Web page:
Bloomington teen visits Chinese university to research the future of AI – WGLT

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While most kids his age were at the pool or playing video games last summer, one Bloomington teen spent his vacation at a Chinese university researching Artificial Intelligence [AI].

Shashi Salavath is a junior at the Illinois Math and Science Academy [IMSA]. He applied for the rigorous boarding school as a freshman at Normal Community High School; Salavath gravitated toward math and computer science since elementary school and easily adjusted to IMSA’s challenging academics and campus life — although he missed his mom’s cooking, at first.

“That took a little bit of adjusting,” he said, “but I haven’t looked back.”

Westlake University in Hangzhou, China, recruited STEM-focused schools for its inaugural, month-long pre-college science and engineering program. Salavath was hand picked for IMSA’s cohort and assigned to an engineering track; other classmates focused on biology and chemistry. Each student was paired with an undergraduate at Westlake who acted as primary investigators [PIs] in the research lab — while serving as cultural ambassadors.

“It was an awesome experience, top to bottom,” Salavath said. “From the very moment we got on the airline we were introduced to a new culture. [The PIs] would eat with us and we’d play soccer when we had time. I remember the first time they taught us how to use chopsticks and I got really fluent at it.”

On top of a rich cultural experience, Westlake’s top-of-the-line laboratories exposed students to high-impact equipment like 3-D printers and model submersibles to support their research projects.

“We had a lot of presentations from people in the top of their fields,” Salavath said.

Salavath focused his time on AI applications in two different labs: one focused on submersible remote-operated vehicles [ROVs] and another exploring how drone swarms and 3-D printers might be used to construct major infrastructure — though he said robots won’t be building bridges and skyscrapers any time soon.

“Research like this was also really cool,” he said. “The experience overall was pretty amazing, and I would say it was a summer well spent.”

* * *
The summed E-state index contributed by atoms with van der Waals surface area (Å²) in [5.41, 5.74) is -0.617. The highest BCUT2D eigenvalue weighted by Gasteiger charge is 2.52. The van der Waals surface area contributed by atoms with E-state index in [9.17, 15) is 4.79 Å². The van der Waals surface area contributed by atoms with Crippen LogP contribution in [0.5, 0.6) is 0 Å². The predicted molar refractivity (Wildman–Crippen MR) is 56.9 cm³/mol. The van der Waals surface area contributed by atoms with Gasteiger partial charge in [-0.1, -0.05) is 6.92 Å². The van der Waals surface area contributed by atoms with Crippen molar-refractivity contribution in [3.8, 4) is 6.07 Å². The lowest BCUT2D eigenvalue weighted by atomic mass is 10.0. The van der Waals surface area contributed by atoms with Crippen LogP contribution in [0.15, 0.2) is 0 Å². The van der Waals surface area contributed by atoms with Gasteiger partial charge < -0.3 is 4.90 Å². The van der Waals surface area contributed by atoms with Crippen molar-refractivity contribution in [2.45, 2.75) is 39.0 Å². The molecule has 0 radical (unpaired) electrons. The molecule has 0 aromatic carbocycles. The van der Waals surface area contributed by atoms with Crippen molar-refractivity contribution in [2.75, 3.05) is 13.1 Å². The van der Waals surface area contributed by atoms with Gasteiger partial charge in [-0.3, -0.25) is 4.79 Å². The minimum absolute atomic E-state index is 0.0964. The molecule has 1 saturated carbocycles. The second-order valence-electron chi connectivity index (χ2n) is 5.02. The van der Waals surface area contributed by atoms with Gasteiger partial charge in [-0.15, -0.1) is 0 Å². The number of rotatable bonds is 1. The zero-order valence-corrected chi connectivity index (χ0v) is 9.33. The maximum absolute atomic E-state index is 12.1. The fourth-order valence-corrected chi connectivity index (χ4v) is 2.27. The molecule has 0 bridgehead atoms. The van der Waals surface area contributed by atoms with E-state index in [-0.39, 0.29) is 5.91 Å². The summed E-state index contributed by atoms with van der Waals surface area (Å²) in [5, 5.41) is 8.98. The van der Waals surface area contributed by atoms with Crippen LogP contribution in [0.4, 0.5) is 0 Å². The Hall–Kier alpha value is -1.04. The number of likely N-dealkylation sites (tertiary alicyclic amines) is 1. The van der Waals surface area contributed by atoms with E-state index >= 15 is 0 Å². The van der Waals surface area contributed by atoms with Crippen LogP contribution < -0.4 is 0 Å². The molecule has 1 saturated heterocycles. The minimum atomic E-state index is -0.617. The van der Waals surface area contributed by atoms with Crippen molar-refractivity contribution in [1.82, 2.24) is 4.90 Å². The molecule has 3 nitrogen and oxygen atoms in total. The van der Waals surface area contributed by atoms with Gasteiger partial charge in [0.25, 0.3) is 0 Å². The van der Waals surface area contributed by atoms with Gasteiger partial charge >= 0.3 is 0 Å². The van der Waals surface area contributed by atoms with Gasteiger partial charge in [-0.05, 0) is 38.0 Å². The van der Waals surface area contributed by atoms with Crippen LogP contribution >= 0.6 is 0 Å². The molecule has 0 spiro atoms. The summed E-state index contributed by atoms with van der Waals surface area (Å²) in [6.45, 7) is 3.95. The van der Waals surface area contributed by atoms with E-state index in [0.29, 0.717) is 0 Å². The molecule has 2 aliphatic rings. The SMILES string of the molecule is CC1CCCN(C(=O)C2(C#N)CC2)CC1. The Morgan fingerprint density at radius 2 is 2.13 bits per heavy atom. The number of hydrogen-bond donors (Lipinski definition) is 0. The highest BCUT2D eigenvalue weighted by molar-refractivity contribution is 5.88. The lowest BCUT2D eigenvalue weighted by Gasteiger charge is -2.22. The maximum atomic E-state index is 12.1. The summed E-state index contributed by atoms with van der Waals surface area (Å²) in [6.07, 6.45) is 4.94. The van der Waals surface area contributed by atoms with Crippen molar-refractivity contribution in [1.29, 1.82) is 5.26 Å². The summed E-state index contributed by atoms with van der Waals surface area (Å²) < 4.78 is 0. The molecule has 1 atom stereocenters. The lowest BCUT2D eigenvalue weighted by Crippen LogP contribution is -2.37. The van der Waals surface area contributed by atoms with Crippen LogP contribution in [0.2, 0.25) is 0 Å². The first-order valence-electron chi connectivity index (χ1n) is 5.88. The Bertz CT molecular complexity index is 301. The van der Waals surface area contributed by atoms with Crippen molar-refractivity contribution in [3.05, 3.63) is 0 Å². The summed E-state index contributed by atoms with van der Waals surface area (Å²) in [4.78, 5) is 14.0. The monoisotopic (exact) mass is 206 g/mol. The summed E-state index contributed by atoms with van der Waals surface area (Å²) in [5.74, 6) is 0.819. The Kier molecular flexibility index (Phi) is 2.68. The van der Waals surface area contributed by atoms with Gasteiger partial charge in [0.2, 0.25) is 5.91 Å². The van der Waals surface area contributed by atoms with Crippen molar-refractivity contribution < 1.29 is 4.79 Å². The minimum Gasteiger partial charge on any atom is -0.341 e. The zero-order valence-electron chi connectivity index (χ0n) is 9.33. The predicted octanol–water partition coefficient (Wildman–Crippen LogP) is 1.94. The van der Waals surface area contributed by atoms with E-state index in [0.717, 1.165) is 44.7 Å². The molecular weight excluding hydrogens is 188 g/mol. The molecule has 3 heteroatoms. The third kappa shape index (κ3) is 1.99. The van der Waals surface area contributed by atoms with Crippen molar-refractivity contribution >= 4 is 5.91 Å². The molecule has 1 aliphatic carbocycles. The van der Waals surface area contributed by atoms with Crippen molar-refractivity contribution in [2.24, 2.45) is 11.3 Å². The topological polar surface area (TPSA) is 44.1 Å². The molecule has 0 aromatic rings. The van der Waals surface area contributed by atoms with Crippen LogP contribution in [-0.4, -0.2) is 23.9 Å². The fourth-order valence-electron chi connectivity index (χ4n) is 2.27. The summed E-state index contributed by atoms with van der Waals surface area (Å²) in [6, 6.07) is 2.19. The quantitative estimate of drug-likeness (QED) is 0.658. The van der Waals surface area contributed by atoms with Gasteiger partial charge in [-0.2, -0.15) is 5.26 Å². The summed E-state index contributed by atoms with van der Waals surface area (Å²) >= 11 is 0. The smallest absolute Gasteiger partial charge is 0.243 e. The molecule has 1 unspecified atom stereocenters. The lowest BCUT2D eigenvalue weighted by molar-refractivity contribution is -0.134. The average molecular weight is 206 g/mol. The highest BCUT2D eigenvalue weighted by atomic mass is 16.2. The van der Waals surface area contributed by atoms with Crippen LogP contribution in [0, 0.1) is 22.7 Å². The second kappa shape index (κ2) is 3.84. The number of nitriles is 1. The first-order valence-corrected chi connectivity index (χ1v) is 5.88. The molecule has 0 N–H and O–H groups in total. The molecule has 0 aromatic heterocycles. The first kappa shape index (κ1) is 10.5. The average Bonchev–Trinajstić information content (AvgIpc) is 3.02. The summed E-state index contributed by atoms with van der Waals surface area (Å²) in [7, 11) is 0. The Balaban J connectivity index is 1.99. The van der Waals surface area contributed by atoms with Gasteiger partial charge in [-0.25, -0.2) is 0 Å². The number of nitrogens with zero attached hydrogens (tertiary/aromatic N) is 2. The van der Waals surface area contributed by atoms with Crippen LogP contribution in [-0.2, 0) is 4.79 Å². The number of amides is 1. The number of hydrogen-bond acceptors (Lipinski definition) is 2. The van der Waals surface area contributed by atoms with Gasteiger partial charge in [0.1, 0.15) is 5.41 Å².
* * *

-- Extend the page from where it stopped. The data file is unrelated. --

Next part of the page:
Salavath visited China’s Moganshan Mountains, pictured, to learn more about sustainability and test drone applications in farming.

Deep water exploration

Salavath’s work exploring AI technology as it relates to submersible ROVs had two primary objectives. AI software like computer vision can help identify new flora and fauna and provides a protective measure should any hardware fail during an underwater mission.

“We looked at the OceanGate submarine disaster last year,” he said. “If things were to go wrong or if there’s a sudden need for navigation, AI could take over.”

But training AI to effectively supersede human error or hardware failures requires human input. For example, it took Salavath hundreds of tries to teach a model submersible ROV to avoid obstructions in a small tank.

“These things take time to train, which is a bottleneck,” he said. “Obviously, making sure they’re safe and accurate is at the forefront of what we’re trying to do here.”

The future is artificial

While drones with hard hats and hammers might sound like science fiction, AI applications like self-driving vehicles and ChatGPT are already here.

After returning from China, Salavath now spends one day a week at Northwestern University researching AI applications in health care. Some day in the not-too-distant future, doctors and computers could be collaborative partners on diagnoses and treatment plans.

“The rate of progression with this whole AI boom is astonishing,” Salavath said. “The path forward is examining the limitations of AI and making sure they’re used in a safe way.”

Salavath points to data ownership as a limitation, and misuse of AI leading to deep fakes and other nefarious applications.

“These questions are something a lot of other researchers are looking at and asking questions about,” Salavath said. “These concerns are very important to be looked at before we look at wide scale implementation.”

Where some see AI as a kind of 21st century space race, Salavath sees his cross-cultural experience as engaging in a diversity of thought that will benefit everyone.

“Regardless of where you’re from or what your background is, I think everyone—whether that be researchers or people who actively work in the field, to the average worker — I think everyone’s interested in the possibilities that advancements in AI can have. We have so many fields that this is immediately applicable to, and that’s what makes it such an interesting time to be and work in.”

Salavath has begun applying to colleges. He’s open to the best offer, but likes the campus at Stanford University. He’s also keeping an open mind life beyond college, remaining agnostic about a career in academia versus the corporate or public sectors.

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